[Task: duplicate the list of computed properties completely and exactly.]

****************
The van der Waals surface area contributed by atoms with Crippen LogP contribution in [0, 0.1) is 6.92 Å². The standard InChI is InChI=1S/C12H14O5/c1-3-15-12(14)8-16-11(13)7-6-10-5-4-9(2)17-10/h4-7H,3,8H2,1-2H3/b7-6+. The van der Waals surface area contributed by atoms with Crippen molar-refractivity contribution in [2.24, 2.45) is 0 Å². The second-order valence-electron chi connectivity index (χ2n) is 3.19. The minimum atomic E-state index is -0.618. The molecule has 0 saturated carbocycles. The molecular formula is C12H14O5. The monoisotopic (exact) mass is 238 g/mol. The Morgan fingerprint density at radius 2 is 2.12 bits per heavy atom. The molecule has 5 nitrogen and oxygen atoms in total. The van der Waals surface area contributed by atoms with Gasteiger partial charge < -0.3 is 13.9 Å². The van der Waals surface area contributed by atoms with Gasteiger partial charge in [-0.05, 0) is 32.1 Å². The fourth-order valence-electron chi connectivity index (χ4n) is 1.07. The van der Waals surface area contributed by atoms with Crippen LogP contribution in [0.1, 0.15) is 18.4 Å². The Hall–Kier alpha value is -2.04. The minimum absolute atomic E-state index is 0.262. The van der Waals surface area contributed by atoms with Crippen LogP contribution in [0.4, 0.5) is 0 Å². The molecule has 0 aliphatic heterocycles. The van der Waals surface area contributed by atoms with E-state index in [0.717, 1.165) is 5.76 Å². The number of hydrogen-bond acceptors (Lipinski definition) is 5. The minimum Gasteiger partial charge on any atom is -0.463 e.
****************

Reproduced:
The van der Waals surface area contributed by atoms with Crippen LogP contribution in [0, 0.1) is 6.92 Å². The standard InChI is InChI=1S/C12H14O5/c1-3-15-12(14)8-16-11(13)7-6-10-5-4-9(2)17-10/h4-7H,3,8H2,1-2H3/b7-6+. The van der Waals surface area contributed by atoms with Crippen molar-refractivity contribution in [2.24, 2.45) is 0 Å². The second-order valence-electron chi connectivity index (χ2n) is 3.19. The minimum atomic E-state index is -0.618. The molecule has 0 saturated carbocycles. The molecular formula is C12H14O5. The monoisotopic (exact) mass is 238 g/mol. The Morgan fingerprint density at radius 2 is 2.12 bits per heavy atom. The molecule has 5 nitrogen and oxygen atoms in total. The van der Waals surface area contributed by atoms with Gasteiger partial charge < -0.3 is 13.9 Å². The van der Waals surface area contributed by atoms with Gasteiger partial charge in [-0.05, 0) is 32.1 Å². The fourth-order valence-electron chi connectivity index (χ4n) is 1.07. The van der Waals surface area contributed by atoms with Crippen LogP contribution in [0.1, 0.15) is 18.4 Å². The Hall–Kier alpha value is -2.04. The minimum absolute atomic E-state index is 0.262. The van der Waals surface area contributed by atoms with Crippen LogP contribution in [0.4, 0.5) is 0 Å². The molecule has 0 aliphatic heterocycles. The van der Waals surface area contributed by atoms with E-state index in [0.717, 1.165) is 5.76 Å². The number of hydrogen-bond acceptors (Lipinski definition) is 5. The minimum Gasteiger partial charge on any atom is -0.463 e.